Finger cold-induced vasodilation: A review

Research output: Contribution to JournalReview articleAcademicpeer-review

Abstract

Cold-induced vasodilation (CIVD) in the finger tips generally occurs 5-10 min after the start of local cold exposure of the extremities. This phenomenon is believed to reduce the risk of local cold injuries. However, CIVD is almost absent during hypothermia, when survival of the organism takes precedence over the survival of peripheral tissue. Subjects that are often exposed to local cold (e.g. fish filleters) develop an enhanced CIVD response. Also, differences between ethnic groups are obvious, with black people having the weakest CIVD response. Many other factors affect CIVD, such as diet, alcohol consumption, altitude, age and stress. CIVD is probably caused by a sudden decrease in the release of neurotransmitters from the sympathetic nerves to the muscular coat of the arterio-venous anastomoses (AVAs) due to local cold. AVAs are specific thermoregulatory organs that regulate blood flow in the cold and heat. Their relatively large diameter enables large amounts of blood to pass and convey heat to the surrounding tissue. Unfortunately, information on the quantity of AVAs is lacking, which makes it difficult to estimate the full impact on peripheral blood flow. This review illustrates the thermospecificity of the AVAs and the close link to CIVD. CIVD is influenced by many parameters, but controlled experiments yield information on how CIVD protects the extremities against cold injuries.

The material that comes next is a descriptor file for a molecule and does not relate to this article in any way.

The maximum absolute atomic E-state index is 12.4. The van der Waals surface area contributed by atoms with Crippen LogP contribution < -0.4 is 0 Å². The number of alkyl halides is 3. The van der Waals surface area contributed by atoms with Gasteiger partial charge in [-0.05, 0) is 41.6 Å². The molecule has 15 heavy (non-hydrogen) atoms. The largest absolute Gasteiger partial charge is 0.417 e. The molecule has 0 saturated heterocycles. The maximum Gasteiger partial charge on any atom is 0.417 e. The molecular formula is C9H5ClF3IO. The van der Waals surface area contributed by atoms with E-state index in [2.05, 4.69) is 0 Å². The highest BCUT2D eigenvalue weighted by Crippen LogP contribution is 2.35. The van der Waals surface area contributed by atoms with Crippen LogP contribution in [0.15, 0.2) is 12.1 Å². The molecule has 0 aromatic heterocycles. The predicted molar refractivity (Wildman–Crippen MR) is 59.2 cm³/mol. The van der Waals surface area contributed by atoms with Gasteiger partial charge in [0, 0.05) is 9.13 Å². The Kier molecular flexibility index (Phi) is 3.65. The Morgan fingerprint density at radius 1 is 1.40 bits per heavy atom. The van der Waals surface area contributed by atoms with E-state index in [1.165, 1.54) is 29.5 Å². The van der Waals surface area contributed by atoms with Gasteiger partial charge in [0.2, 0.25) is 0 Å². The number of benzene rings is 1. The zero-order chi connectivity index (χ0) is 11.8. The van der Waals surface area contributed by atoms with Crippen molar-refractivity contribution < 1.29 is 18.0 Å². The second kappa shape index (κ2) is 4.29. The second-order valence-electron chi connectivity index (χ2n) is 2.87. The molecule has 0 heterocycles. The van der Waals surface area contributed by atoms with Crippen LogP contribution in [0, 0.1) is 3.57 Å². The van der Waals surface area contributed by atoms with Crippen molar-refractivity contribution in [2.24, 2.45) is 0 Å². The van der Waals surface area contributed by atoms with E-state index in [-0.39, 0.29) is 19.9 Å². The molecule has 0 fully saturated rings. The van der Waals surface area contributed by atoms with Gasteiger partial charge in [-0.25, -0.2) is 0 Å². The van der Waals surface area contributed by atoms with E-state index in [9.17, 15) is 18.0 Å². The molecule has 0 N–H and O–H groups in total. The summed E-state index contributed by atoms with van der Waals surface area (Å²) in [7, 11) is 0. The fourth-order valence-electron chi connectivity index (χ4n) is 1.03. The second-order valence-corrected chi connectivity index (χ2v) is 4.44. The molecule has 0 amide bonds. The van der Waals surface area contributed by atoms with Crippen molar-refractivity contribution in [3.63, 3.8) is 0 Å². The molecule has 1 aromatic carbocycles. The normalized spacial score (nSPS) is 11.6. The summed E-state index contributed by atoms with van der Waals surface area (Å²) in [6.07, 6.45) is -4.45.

Original languageEnglish
Pages (from-to)411-426
Number of pages16
JournalEuropean Journal of Applied Physiology
Volume89
Issue number5
DOIs
Publication statusPublished - Jun 2003

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Vasodilation
Fingers
Extremities
Hot Temperature
Tissue Survival
Hypothermia
Ethnic Groups
Alcohol Drinking
Neurotransmitter Agents
Fishes
Diet

Keywords

  • Arterio-venous anastomoses
  • Cold induced vasodilation
  • Finger blood flow

Cite this

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title = "Finger cold-induced vasodilation: A review",
abstract = "Cold-induced vasodilation (CIVD) in the finger tips generally occurs 5-10 min after the start of local cold exposure of the extremities. This phenomenon is believed to reduce the risk of local cold injuries. However, CIVD is almost absent during hypothermia, when survival of the organism takes precedence over the survival of peripheral tissue. Subjects that are often exposed to local cold (e.g. fish filleters) develop an enhanced CIVD response. Also, differences between ethnic groups are obvious, with black people having the weakest CIVD response. Many other factors affect CIVD, such as diet, alcohol consumption, altitude, age and stress. CIVD is probably caused by a sudden decrease in the release of neurotransmitters from the sympathetic nerves to the muscular coat of the arterio-venous anastomoses (AVAs) due to local cold. AVAs are specific thermoregulatory organs that regulate blood flow in the cold and heat. Their relatively large diameter enables large amounts of blood to pass and convey heat to the surrounding tissue. Unfortunately, information on the quantity of AVAs is lacking, which makes it difficult to estimate the full impact on peripheral blood flow. This review illustrates the thermospecificity of the AVAs and the close link to CIVD. CIVD is influenced by many parameters, but controlled experiments yield information on how CIVD protects the extremities against cold injuries.",
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Finger cold-induced vasodilation : A review. / Daanen, H. A M.

In: European Journal of Applied Physiology, Vol. 89, No. 5, 06.2003, p. 411-426.

Research output: Contribution to JournalReview articleAcademicpeer-review

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